NEW YORK NURSE: September 2010
by Kathleen Morris, MSA, RN, Director of Nursing Practice, Ohio Nurses Association
Some of us will remember a time when communication was limited to ringing the dinner bell, using the telephone, or writing a letter. Distinctions between personal and professional contact become more difficult when social networking sites, blogs, and online dating services come into the mix. Is a patient a “friend” for the purpose of your social networking site? Are your comments about your professional life sufficiently obscured to avoid recognition by a patient? Are the terms you use to describe or identify yourself via email or on your social networking site giving the right impression? What about the image you are projecting on your profession? Does the fact that you are a student mean that you have less responsibility for following the tenets of professional behavior?
Medical and nursing schools have begun to recognize that policies concerning internet use need to be developed and used as a teaching tool when discussing professional behavior. A study of the online behaviors of medical students published in the September 2009 issue of the Journal of the American Medical Association (JAMA) provides some initial research on web behaviors. Over 60 percent of the respondents to this survey reported incidents of unprofessional conduct related to internet posting by medical students—a few of the incidents even leading to dismissal from medical school. The incidents included posts depicting sexually explicit content, negative comments regarding the educational institution or specific faculty members, alcohol or substance abuse, discriminatory language, profanity, and breaches of patient privacy. Hence, the need for schools and workplaces to promulgate policies concerning what constitutes appropriate, professional use of the Internet.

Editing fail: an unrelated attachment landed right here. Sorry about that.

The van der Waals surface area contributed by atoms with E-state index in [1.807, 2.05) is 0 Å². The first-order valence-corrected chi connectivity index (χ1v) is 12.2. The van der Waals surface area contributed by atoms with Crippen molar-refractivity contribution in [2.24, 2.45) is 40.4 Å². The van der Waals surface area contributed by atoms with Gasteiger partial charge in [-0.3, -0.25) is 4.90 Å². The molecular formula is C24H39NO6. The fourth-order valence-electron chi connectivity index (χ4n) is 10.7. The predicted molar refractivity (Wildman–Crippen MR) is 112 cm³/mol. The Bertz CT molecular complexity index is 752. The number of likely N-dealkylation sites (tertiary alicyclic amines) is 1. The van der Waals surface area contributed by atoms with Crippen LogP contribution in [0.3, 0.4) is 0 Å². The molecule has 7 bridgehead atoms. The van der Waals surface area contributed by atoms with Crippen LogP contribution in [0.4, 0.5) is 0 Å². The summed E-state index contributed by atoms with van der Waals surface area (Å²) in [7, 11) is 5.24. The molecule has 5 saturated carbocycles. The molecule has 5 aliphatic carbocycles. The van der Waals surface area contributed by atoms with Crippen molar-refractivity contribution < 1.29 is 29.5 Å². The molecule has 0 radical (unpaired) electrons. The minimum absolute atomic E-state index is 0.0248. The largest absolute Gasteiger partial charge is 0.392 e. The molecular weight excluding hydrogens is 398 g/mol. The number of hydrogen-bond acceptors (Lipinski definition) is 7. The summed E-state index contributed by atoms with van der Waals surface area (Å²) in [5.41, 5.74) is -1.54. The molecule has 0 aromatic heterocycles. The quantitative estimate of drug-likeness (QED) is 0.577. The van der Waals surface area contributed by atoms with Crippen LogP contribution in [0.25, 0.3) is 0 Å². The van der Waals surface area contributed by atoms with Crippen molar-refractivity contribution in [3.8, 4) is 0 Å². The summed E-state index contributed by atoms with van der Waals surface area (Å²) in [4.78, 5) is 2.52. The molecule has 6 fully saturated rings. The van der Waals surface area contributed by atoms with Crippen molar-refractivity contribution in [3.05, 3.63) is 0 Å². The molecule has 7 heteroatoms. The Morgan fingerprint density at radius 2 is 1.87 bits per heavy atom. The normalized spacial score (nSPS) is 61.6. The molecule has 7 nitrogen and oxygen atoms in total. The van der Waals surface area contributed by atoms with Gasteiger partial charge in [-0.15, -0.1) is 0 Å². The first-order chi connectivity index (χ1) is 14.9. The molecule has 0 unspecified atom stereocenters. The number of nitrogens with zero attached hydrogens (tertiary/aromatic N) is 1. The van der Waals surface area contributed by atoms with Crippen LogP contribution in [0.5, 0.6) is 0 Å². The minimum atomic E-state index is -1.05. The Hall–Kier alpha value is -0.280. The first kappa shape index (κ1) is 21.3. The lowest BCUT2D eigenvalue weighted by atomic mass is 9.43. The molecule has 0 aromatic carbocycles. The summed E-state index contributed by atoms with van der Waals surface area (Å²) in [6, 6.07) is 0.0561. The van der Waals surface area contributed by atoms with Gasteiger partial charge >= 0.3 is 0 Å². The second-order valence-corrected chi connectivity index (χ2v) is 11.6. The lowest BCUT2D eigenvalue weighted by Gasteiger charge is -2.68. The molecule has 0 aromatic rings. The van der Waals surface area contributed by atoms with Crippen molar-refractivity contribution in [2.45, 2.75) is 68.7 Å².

Here are some directions for maintaining professional boundaries in the age of information technology obtained from (where else?) the Internet:
Professional boundaries exist in order to maintain a therapeutic or “curing” relationship between patient and caregiver. Because patients are seeking treatment or cure, the caregivers that provide that treatment hold the power in the relationship.
Social networking technology can obscure that patient/caregiver relationship, making it difficult to distinguish between the “professional with a friendly manner” and the “friend,” especially if too much personal contact and information are revealed. Patients, perhaps especially those with mental illness or addiction disorders, may see themselves as needing a friend, yet become disgruntled when the relationship does not produce what they had hoped for in terms of a cure or a relationship outside the therapeutic.
Maintaining personal and professional boundaries can be more difficult with the myriad communication systems available today; nevertheless, it is in the best interests of patients and professionals to set clear boundaries to their relationships, both inside and outside the care setting.
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Nicholson, P. MySpace is your space: Internet blurs professional boundaries. CrossCurrents, The Journal of Addiction and Mental Health, 13 (2), 14-15. Retrieved on 3/10/2010 from http://socialtechnologiesresearch.com/2010/01/06/myspace-is-your-space-internet-blurs-professional-boundaries-by-patricia-nicholson/.
Park, A. Are Med-Student Tweets Breaching Patient Privacy? Time.com 2009. Retrieved on 3/15/2010 from http://www.time.com/time/printout/0,8816,1925430,00.html. Excerpted and reprinted with permission from Ohio Nurses Review, 85 (3).